Florida Gov. Ron DeSantis over the weekend vowed to turn the Republican political apparatus of his state against school board candidates who support teaching Critical Race Theory.
“We’re not going to support any Republican candidate for school board who supports Critical Race Theory in all 67 counties or who supports mandatory masking of schoolchildren,” DeSantis told Fox News host Dan Bongino.
Critical Race Theory is an ideology rooted in Marxist theory of class struggle, but with a focus on race. It sees American society through the lens of racial struggle and seeks to dismantle all aspects of society that are deemed inherently racist.
“Local elections matter. We are going to get the Florida political apparatus involved so we can make sure there’s not a single school board member who supports Critical Race Theory,” DeSantis added.
The governor’s comments come as the State Board of Education is scheduled to meet on June 10 and weigh a proposal that would ban teaching the founding of the United States as anything “other than the creation of a new nation based largely on universal principles stated in the Declaration of Independence.” It would also require teachers to not “share their personal views or attempt to indoctrinate or persuade students to a particular point of view.”
If passed, the proposed education rule would make Florida one of the handful of states that prohibit the teaching of the New York Times’s 1619 Project, which portrays the United States as an inherently racist nation founded on slavery. The Pulitzer Prize-winning project consists of a collection of essays that argue, among many other controversial claims, that the primary reason for the American Revolution was to preserve slavery, and that slavery was the primary driver of American capitalism during the 19th century.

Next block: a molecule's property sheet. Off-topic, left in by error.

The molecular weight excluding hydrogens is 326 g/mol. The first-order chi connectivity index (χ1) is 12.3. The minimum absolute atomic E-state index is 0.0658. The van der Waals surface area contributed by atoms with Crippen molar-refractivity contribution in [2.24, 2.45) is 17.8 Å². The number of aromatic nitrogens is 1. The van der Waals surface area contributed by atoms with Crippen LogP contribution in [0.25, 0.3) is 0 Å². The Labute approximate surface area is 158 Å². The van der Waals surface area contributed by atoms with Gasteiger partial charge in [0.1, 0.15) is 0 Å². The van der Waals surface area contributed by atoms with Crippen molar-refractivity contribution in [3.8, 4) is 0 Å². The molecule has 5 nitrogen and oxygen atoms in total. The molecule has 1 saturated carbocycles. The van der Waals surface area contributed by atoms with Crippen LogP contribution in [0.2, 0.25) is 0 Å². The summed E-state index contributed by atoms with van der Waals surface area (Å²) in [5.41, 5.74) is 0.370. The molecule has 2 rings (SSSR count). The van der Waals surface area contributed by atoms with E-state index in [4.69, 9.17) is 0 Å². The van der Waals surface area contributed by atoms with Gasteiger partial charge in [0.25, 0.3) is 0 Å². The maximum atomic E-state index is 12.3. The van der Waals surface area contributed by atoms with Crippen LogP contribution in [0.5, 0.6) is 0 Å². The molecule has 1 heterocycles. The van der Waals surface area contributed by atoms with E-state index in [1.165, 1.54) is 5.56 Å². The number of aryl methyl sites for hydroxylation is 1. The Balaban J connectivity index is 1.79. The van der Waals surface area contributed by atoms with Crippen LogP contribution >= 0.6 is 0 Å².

“Next week, I have my Commissioner of Education going to the Board of Education, banning any departure from accurate history and following our standards,” DeSantis told Bongino. “This is something we’ve got to stay on the forefront of.”
Florida Education Commissioner Richard Corcoran, who proposed the rule, calls the effort to push back against indoctrination in public school classrooms a “constant, vigilant fight.”
“We’re passing a rule this coming month that says, for the 185,000 teachers, you can’t indoctrinate students on stuff that’s not based on our standards,” Corcoran said at a May 14 event on the Hillsdale, Michigan, campus of Hillsdale College. “But you have to police them on a daily basis. It’s 185,000 teachers in a classroom with anywhere from 18 to 25 kids.”